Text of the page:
Are private schools immune to the gig economy?

JUNE 21 — At first glance, one can easily imagine that private tuition teachers could have/should have/would have replaced private schools by now. 

Even before the pandemic, the single tutor working from the comfort of his/her home appears primed to challenge pricey private schools. Online tuition by a private tutor is to private schools what Grab or Uber is to taxi companies (what more with the rise of Covid-19). 

It certainly makes sense, doesn’t it? Private schools are expensive. Fees range from an average of RM1,500 a month to more than RM4,000. And we’re not even talking about the "high-end" schools like Garden International or Alice Smith.

No one can be blamed for suggesting that the gig economy will eventually overwhelm educational institutions.

And yet... it hasn’t happened. For now.

In Malaysia, the private international school industry has boomed in the past decade. A key factor was the 2012 government decision to lift the restriction on the number of Malaysian students each school was allowed to accept. 

It used to be that international schools could only enrol 40 per cent Malaysian students, now it’s whoever you can bring in. Also, in the same year, foreign schools were granted 100 per cent equity in their businesses. Voilà, our country became a hub for all manner of international schools.

Nevertheless, and even granted the boom, it remains surprising why schooling isn’t following the same route as transportation, shopping, accommodation and so on. 

Taxi companies have struggled since Uber came on board — why not schools? Hotels faced a tsunami of under-booking since Airbnb brought the fight to them – why not schools? Lazada and Shopee have upped the pressure on malls – why not schools?

I posed this question on a Facebook education group last week. Some parents and educators flat out declared that it’s already happened. They say home-schooling and private tuition are already posing a serious challenge to traditional forms of educational institutions.

I’m not so sure.

A student takes online lessons during phase three of the movement control order in Shah Alam April 15, 2020. — Picture by Miera Zulyana
A student takes online lessons during phase three of the movement control order in Shah Alam April 15, 2020. — Picture by Miera Zulyana

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One reason it hasn’t happened (or at least hasn’t happened so drastically, in my opinion) is that schooling is an entirely different kind of purchase. In marketing it surely fits the category of "complex" purchase. 

This is to say that sending one’s kids to school isn’t the same as getting a ride to KLIA nor buying a Junior Suite for three nights.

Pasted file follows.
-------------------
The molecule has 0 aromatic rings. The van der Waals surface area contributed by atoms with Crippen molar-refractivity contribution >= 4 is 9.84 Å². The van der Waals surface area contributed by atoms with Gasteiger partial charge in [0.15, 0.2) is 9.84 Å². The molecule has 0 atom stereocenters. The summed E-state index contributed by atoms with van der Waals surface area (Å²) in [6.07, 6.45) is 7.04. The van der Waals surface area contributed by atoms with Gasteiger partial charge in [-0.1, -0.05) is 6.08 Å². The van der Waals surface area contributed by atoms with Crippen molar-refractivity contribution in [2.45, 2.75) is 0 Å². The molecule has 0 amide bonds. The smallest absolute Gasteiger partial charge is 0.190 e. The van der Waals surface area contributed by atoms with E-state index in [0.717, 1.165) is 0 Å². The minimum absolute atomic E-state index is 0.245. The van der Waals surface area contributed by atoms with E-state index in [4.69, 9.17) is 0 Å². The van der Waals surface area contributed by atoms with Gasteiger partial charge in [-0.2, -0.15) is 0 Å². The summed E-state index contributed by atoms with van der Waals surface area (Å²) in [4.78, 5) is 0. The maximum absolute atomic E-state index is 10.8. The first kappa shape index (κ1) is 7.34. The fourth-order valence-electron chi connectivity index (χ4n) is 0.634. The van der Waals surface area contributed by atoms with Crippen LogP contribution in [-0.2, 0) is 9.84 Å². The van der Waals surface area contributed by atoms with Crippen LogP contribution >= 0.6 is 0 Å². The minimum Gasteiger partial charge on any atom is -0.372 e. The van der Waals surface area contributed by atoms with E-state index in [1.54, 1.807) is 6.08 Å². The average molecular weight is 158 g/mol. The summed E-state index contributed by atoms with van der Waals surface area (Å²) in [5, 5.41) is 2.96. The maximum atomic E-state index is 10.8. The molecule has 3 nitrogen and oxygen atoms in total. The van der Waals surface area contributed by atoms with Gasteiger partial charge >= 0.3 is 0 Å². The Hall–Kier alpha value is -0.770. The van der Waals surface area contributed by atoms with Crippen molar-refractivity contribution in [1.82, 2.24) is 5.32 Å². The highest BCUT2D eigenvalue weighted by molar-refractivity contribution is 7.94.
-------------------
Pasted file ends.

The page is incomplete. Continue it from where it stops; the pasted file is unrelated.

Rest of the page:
Schooling remains a multi-tiered “event” with — or so the argument goes— serious and long-term implications. Many parents and groups in society still hold to the belief that a child’s schooling years are among the most important because of its formative, socialising and intellectualising effects.

In other words, to pay for a child to attend school is really to pay for a critical part of a child’s life. And some folks would insist this is “Don’t Play Play” territory i.e. you can’t just "rent" this out to any tutor.

Throw in those all-important (and even "sacred") exams which almost define kids as they’re growing up (eg, SPM, O-Levels, A-Levels, etc.) and it’s no wonder many parents will still pay a premium to ensure their child progresses along that academic road.

This may also explain why early years, primary and secondary schooling, remain strong in the hands of institutional players whereas — in a twisty ironic way — the tertiary (or university) sector is in trouble. 

A huge reason could be that secondary schooling potentially ends with this "grand" achievement of “being accepted into a good university”, whereas a university simply ends with the convocation and cheap sandwiches.

In Malaysia, there’s also the added factor that public government schools remain a strong norm. There was no good equivalent of this in transportation (nobody can get a free car ride from PJ to Klang) or accommodation or shopping. I suspect this alone holds back the onslaught of private teachers cutting into school revenues.

Coming soon: An education super-app?

Having said this, are private international schools truly immune to the gig economy? Or could a powerful platform come along and change the game?

Imagine a Lazada-like educational powerhouse which offers any kind of program, any kind of teacher, any kind of subject, any kind of teaching mode or approach, any kind of learning duration, and any kind of exam certificate to, well, anybody. 

A one-stop portal which hires thousands of teachers, takes in millions of students, partners with hundreds of exam bodies. 

A super-app of sorts.

What then for schools?

But maybe one doesn’t have to wait that long or think that far. Even now, private school fees remain prohibitive for many parents. With the pandemic and lockdowns, I reckon every school leader has faced numerous requests for a decrease in school fees. 

Such requests are informational because you will not get similar pleas from restaurant patrons or Grab clients, all of which highlight the quasi-luxury — and, thus, quasi-dispensable? — nature of private schooling.

*This is the personal opinion of the columnist.

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